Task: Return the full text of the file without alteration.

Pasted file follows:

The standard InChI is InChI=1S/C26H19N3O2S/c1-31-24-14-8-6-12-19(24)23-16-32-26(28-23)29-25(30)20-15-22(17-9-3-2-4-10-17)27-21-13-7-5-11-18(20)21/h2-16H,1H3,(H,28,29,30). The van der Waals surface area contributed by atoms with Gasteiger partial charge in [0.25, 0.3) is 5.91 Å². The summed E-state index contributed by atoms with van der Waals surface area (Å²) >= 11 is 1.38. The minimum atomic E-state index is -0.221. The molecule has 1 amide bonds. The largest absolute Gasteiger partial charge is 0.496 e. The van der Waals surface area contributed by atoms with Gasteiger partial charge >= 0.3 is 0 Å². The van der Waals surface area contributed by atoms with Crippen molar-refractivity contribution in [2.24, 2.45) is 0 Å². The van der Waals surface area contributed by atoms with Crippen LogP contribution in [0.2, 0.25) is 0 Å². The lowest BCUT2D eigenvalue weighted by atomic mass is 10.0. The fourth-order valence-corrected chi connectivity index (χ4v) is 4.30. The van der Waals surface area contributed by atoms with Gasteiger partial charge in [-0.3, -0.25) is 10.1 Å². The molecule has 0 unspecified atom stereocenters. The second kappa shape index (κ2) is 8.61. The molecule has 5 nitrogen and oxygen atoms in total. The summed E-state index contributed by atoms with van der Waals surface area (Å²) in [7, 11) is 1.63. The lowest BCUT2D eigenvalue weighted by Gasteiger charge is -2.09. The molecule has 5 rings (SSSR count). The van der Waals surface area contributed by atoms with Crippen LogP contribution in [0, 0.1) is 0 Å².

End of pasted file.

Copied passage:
The standard InChI is InChI=1S/C26H19N3O2S/c1-31-24-14-8-6-12-19(24)23-16-32-26(28-23)29-25(30)20-15-22(17-9-3-2-4-10-17)27-21-13-7-5-11-18(20)21/h2-16H,1H3,(H,28,29,30). The van der Waals surface area contributed by atoms with Gasteiger partial charge in [0.25, 0.3) is 5.91 Å². The summed E-state index contributed by atoms with van der Waals surface area (Å²) >= 11 is 1.38. The minimum atomic E-state index is -0.221. The molecule has 1 amide bonds. The largest absolute Gasteiger partial charge is 0.496 e. The van der Waals surface area contributed by atoms with Gasteiger partial charge >= 0.3 is 0 Å². The van der Waals surface area contributed by atoms with Crippen molar-refractivity contribution in [2.24, 2.45) is 0 Å². The van der Waals surface area contributed by atoms with Crippen LogP contribution in [0.2, 0.25) is 0 Å². The lowest BCUT2D eigenvalue weighted by atomic mass is 10.0. The fourth-order valence-corrected chi connectivity index (χ4v) is 4.30. The van der Waals surface area contributed by atoms with Gasteiger partial charge in [-0.3, -0.25) is 10.1 Å². The molecule has 0 unspecified atom stereocenters. The second kappa shape index (κ2) is 8.61. The molecule has 5 nitrogen and oxygen atoms in total. The summed E-state index contributed by atoms with van der Waals surface area (Å²) in [7, 11) is 1.63. The lowest BCUT2D eigenvalue weighted by Gasteiger charge is -2.09. The molecule has 5 rings (SSSR count). The van der Waals surface area contributed by atoms with Crippen LogP contribution in [0, 0.1) is 0 Å².